The guy who shares a name with the late star of 60 Minutes has roughly 48 hours to make a fairly important decision.
Steelers receiver Mike Wallace, a restricted free agent with a $2.7 million one-year tender offer, has two days to sign the deal or risk seeing his compensation plunge by more than $2 million.
The CBA gives the Steelers the right, on June 15 and June 15 only, to withdraw the tender and replace it with a 10-percent raise over Wallace’s 2011 pay. The end result would be a new tender of $577,500.
Despite indications that the Steelers won’t further alienate a player who already is miffed with the team, it would be foolish for the Steelers not to take full advantage of the rules. They did so when applying the one-year restricted free agency tender, instead of letting Wallace become an unrestricted free agent. And the money he’d lose on Friday pales in comparison to the money the team kept out of his pockets by blocking his path to the open market.
Of course, it wasn’t real bright for the Steelers to use three-year contracts on mid-round draft picks at a time when the labor deal permitted a maximum deal of four years. By saving some signing bonus money via the use of a shorter contract, the Steelers put themselves in this predicament with Wallace, who otherwise would be signed for 2012 at the fourth-year minimum salary.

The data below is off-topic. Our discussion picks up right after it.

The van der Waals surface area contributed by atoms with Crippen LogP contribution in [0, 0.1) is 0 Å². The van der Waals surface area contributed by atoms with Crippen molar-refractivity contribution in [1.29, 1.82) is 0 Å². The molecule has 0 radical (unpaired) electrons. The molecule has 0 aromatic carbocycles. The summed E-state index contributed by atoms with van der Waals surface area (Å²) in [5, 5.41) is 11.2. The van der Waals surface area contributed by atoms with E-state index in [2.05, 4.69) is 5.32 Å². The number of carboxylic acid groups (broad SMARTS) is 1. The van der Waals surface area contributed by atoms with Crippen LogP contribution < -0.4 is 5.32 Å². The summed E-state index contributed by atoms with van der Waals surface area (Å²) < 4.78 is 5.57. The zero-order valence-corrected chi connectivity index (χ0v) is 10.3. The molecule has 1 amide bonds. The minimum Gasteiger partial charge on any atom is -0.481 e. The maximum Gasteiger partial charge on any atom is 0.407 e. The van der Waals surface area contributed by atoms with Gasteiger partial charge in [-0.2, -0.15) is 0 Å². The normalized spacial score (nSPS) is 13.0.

Their three-year-contract habit also has laid the foundation an identical mess next year, when 2011 team MVP Antonio Brown becomes a restricted free agent.
The new labor deal protects the Steelers from themselves moving forward, since it mandates that all draft picks sign four-year contracts. It also protects the Steelers against a prolonged holdout from Wallace by giving them the tools to make Friday the 15th feel more like a Friday the 13th.
So why not make it known to the player that they plan to do it? He’d then sign the tender and talks could continue on a long-term deal with the Steelers assuming the position of strength that comes with having the player under contract.
Wallace reportedly plans to sign the tender only when he has to. The Steelers can, with the threat of reducing his tender by more than $2 million, put him in a position where he has to. And he’ll still end up with more money than he would have made than if the Steelers had just signed him to a four-year deal in the first place.
So, basically, the Steelers have an opportunity to rectify the blunder that made Wallace a restricted free agent in the first place. The only question is whether they’ll make matters worse by not making it clear to Wallace that his salary will plummet to $577,500 if he doesn’t sign by Friday.